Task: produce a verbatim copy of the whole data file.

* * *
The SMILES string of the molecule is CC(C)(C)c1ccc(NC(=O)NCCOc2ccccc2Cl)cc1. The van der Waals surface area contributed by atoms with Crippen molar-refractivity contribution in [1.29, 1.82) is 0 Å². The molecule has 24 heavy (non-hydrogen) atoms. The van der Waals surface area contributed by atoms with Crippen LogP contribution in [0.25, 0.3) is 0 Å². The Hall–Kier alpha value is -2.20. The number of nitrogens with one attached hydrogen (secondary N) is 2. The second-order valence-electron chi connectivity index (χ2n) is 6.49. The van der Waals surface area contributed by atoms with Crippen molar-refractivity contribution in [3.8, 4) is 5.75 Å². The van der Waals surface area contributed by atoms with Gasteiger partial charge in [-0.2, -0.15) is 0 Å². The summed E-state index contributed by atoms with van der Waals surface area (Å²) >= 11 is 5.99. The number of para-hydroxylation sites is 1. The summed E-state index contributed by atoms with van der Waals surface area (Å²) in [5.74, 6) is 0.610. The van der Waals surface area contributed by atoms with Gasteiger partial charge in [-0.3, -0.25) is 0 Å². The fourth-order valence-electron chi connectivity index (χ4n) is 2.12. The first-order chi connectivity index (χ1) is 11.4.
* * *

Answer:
The SMILES string of the molecule is CC(C)(C)c1ccc(NC(=O)NCCOc2ccccc2Cl)cc1. The van der Waals surface area contributed by atoms with Crippen molar-refractivity contribution in [1.29, 1.82) is 0 Å². The molecule has 24 heavy (non-hydrogen) atoms. The van der Waals surface area contributed by atoms with Crippen LogP contribution in [0.25, 0.3) is 0 Å². The Hall–Kier alpha value is -2.20. The number of nitrogens with one attached hydrogen (secondary N) is 2. The second-order valence-electron chi connectivity index (χ2n) is 6.49. The van der Waals surface area contributed by atoms with Crippen molar-refractivity contribution in [3.8, 4) is 5.75 Å². The van der Waals surface area contributed by atoms with Gasteiger partial charge in [-0.2, -0.15) is 0 Å². The summed E-state index contributed by atoms with van der Waals surface area (Å²) >= 11 is 5.99. The number of para-hydroxylation sites is 1. The summed E-state index contributed by atoms with van der Waals surface area (Å²) in [5.74, 6) is 0.610. The van der Waals surface area contributed by atoms with Gasteiger partial charge in [-0.3, -0.25) is 0 Å². The fourth-order valence-electron chi connectivity index (χ4n) is 2.12. The first-order chi connectivity index (χ1) is 11.4.